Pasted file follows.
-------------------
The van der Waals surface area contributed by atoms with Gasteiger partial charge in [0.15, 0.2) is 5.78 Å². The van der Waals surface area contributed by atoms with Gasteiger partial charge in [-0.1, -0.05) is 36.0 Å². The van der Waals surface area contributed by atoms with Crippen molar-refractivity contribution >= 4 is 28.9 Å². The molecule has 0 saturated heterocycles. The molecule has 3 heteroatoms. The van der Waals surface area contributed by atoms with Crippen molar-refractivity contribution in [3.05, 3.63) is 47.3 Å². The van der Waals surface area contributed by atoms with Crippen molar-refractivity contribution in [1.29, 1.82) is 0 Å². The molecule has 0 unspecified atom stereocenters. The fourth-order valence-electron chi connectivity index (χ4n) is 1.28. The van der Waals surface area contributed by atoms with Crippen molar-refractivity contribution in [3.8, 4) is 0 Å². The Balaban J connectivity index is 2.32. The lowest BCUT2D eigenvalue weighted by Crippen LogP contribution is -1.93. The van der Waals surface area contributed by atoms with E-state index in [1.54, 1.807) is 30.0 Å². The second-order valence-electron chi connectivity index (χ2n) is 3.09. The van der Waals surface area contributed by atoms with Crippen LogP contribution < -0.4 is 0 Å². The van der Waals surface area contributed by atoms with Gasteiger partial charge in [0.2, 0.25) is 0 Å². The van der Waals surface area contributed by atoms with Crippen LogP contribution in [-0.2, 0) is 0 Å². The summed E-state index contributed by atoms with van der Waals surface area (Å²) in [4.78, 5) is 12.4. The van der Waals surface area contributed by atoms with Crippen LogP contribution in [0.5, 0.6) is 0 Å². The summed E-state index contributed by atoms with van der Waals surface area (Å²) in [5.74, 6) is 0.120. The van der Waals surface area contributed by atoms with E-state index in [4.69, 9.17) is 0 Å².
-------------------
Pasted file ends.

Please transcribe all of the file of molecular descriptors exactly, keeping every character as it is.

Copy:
The van der Waals surface area contributed by atoms with Gasteiger partial charge in [0.15, 0.2) is 5.78 Å². The van der Waals surface area contributed by atoms with Gasteiger partial charge in [-0.1, -0.05) is 36.0 Å². The van der Waals surface area contributed by atoms with Crippen molar-refractivity contribution >= 4 is 28.9 Å². The molecule has 0 saturated heterocycles. The molecule has 3 heteroatoms. The van der Waals surface area contributed by atoms with Crippen molar-refractivity contribution in [3.05, 3.63) is 47.3 Å². The van der Waals surface area contributed by atoms with Crippen molar-refractivity contribution in [1.29, 1.82) is 0 Å². The molecule has 0 unspecified atom stereocenters. The fourth-order valence-electron chi connectivity index (χ4n) is 1.28. The van der Waals surface area contributed by atoms with Crippen molar-refractivity contribution in [3.8, 4) is 0 Å². The Balaban J connectivity index is 2.32. The lowest BCUT2D eigenvalue weighted by Crippen LogP contribution is -1.93. The van der Waals surface area contributed by atoms with E-state index in [1.54, 1.807) is 30.0 Å². The second-order valence-electron chi connectivity index (χ2n) is 3.09. The van der Waals surface area contributed by atoms with Crippen LogP contribution < -0.4 is 0 Å². The van der Waals surface area contributed by atoms with Gasteiger partial charge in [0.2, 0.25) is 0 Å². The van der Waals surface area contributed by atoms with Crippen LogP contribution in [-0.2, 0) is 0 Å². The summed E-state index contributed by atoms with van der Waals surface area (Å²) in [4.78, 5) is 12.4. The van der Waals surface area contributed by atoms with Crippen LogP contribution in [0.5, 0.6) is 0 Å². The summed E-state index contributed by atoms with van der Waals surface area (Å²) in [5.74, 6) is 0.120. The van der Waals surface area contributed by atoms with E-state index in [4.69, 9.17) is 0 Å².